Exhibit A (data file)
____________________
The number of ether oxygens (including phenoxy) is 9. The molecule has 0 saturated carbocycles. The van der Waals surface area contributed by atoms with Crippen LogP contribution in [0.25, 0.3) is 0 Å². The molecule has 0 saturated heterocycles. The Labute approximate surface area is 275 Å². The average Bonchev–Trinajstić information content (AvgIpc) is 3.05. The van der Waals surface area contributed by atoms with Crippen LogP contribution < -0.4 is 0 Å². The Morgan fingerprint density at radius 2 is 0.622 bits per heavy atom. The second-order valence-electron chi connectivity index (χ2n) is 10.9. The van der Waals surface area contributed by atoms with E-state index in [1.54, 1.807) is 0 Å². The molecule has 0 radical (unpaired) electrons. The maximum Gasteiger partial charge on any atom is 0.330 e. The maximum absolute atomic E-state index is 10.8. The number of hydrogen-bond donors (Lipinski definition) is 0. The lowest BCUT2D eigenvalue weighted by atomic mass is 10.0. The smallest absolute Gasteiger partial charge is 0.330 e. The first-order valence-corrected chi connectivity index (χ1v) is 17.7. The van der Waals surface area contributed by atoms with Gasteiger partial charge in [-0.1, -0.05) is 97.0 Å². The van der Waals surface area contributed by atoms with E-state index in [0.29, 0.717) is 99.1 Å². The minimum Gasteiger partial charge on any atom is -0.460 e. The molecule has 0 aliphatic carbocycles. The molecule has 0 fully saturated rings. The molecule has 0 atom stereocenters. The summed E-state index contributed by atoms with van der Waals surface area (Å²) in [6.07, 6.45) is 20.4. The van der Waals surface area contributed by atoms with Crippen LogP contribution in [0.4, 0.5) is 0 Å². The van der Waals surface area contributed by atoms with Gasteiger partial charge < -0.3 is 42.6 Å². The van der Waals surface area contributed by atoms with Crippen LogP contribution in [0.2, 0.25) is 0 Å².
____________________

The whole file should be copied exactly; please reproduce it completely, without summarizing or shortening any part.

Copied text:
The number of ether oxygens (including phenoxy) is 9. The molecule has 0 saturated carbocycles. The van der Waals surface area contributed by atoms with Crippen LogP contribution in [0.25, 0.3) is 0 Å². The molecule has 0 saturated heterocycles. The Labute approximate surface area is 275 Å². The average Bonchev–Trinajstić information content (AvgIpc) is 3.05. The van der Waals surface area contributed by atoms with Crippen LogP contribution < -0.4 is 0 Å². The Morgan fingerprint density at radius 2 is 0.622 bits per heavy atom. The second-order valence-electron chi connectivity index (χ2n) is 10.9. The van der Waals surface area contributed by atoms with E-state index in [1.54, 1.807) is 0 Å². The molecule has 0 radical (unpaired) electrons. The maximum Gasteiger partial charge on any atom is 0.330 e. The maximum absolute atomic E-state index is 10.8. The number of hydrogen-bond donors (Lipinski definition) is 0. The lowest BCUT2D eigenvalue weighted by atomic mass is 10.0. The smallest absolute Gasteiger partial charge is 0.330 e. The first-order valence-corrected chi connectivity index (χ1v) is 17.7. The van der Waals surface area contributed by atoms with Gasteiger partial charge in [-0.1, -0.05) is 97.0 Å². The van der Waals surface area contributed by atoms with E-state index in [0.29, 0.717) is 99.1 Å². The minimum Gasteiger partial charge on any atom is -0.460 e. The molecule has 0 aliphatic carbocycles. The molecule has 0 fully saturated rings. The molecule has 0 atom stereocenters. The summed E-state index contributed by atoms with van der Waals surface area (Å²) in [6.07, 6.45) is 20.4. The van der Waals surface area contributed by atoms with Crippen LogP contribution in [0.4, 0.5) is 0 Å². The van der Waals surface area contributed by atoms with Gasteiger partial charge < -0.3 is 42.6 Å². The van der Waals surface area contributed by atoms with Crippen LogP contribution in [0.2, 0.25) is 0 Å².